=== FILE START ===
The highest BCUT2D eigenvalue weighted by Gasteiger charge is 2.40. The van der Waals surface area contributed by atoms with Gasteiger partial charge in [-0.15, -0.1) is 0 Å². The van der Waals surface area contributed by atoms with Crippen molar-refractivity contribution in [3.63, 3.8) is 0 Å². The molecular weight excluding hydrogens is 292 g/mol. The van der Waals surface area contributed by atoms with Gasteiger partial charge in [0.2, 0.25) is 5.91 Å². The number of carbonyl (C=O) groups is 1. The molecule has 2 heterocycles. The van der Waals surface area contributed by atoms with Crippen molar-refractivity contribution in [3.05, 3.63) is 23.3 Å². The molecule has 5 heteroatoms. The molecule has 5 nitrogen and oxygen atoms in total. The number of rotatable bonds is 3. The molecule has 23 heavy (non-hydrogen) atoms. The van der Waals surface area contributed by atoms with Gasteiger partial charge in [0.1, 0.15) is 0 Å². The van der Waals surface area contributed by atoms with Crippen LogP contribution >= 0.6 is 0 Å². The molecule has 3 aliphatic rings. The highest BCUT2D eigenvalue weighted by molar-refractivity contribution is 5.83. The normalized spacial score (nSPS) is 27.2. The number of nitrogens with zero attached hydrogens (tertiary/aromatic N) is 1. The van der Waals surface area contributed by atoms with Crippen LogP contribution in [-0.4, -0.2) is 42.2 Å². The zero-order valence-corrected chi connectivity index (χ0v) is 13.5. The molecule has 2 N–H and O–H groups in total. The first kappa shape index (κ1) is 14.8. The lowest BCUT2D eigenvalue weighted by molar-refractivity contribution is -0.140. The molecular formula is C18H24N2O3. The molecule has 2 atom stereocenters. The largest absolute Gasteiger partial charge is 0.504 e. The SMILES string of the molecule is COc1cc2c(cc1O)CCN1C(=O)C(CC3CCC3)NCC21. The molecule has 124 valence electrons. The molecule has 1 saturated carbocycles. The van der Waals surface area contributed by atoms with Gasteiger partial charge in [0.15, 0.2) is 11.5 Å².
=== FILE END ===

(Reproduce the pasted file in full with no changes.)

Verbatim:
The highest BCUT2D eigenvalue weighted by Gasteiger charge is 2.40. The van der Waals surface area contributed by atoms with Gasteiger partial charge in [-0.15, -0.1) is 0 Å². The van der Waals surface area contributed by atoms with Crippen molar-refractivity contribution in [3.63, 3.8) is 0 Å². The molecular weight excluding hydrogens is 292 g/mol. The van der Waals surface area contributed by atoms with Gasteiger partial charge in [0.2, 0.25) is 5.91 Å². The number of carbonyl (C=O) groups is 1. The molecule has 2 heterocycles. The van der Waals surface area contributed by atoms with Crippen molar-refractivity contribution in [3.05, 3.63) is 23.3 Å². The molecule has 5 heteroatoms. The molecule has 5 nitrogen and oxygen atoms in total. The number of rotatable bonds is 3. The molecule has 23 heavy (non-hydrogen) atoms. The van der Waals surface area contributed by atoms with Gasteiger partial charge in [0.1, 0.15) is 0 Å². The van der Waals surface area contributed by atoms with Crippen LogP contribution >= 0.6 is 0 Å². The molecule has 3 aliphatic rings. The highest BCUT2D eigenvalue weighted by molar-refractivity contribution is 5.83. The normalized spacial score (nSPS) is 27.2. The number of nitrogens with zero attached hydrogens (tertiary/aromatic N) is 1. The van der Waals surface area contributed by atoms with Crippen LogP contribution in [-0.4, -0.2) is 42.2 Å². The zero-order valence-corrected chi connectivity index (χ0v) is 13.5. The molecule has 2 N–H and O–H groups in total. The first kappa shape index (κ1) is 14.8. The lowest BCUT2D eigenvalue weighted by molar-refractivity contribution is -0.140. The molecular formula is C18H24N2O3. The molecule has 2 atom stereocenters. The largest absolute Gasteiger partial charge is 0.504 e. The SMILES string of the molecule is COc1cc2c(cc1O)CCN1C(=O)C(CC3CCC3)NCC21. The molecule has 124 valence electrons. The molecule has 1 saturated carbocycles. The van der Waals surface area contributed by atoms with Gasteiger partial charge in [0.15, 0.2) is 11.5 Å².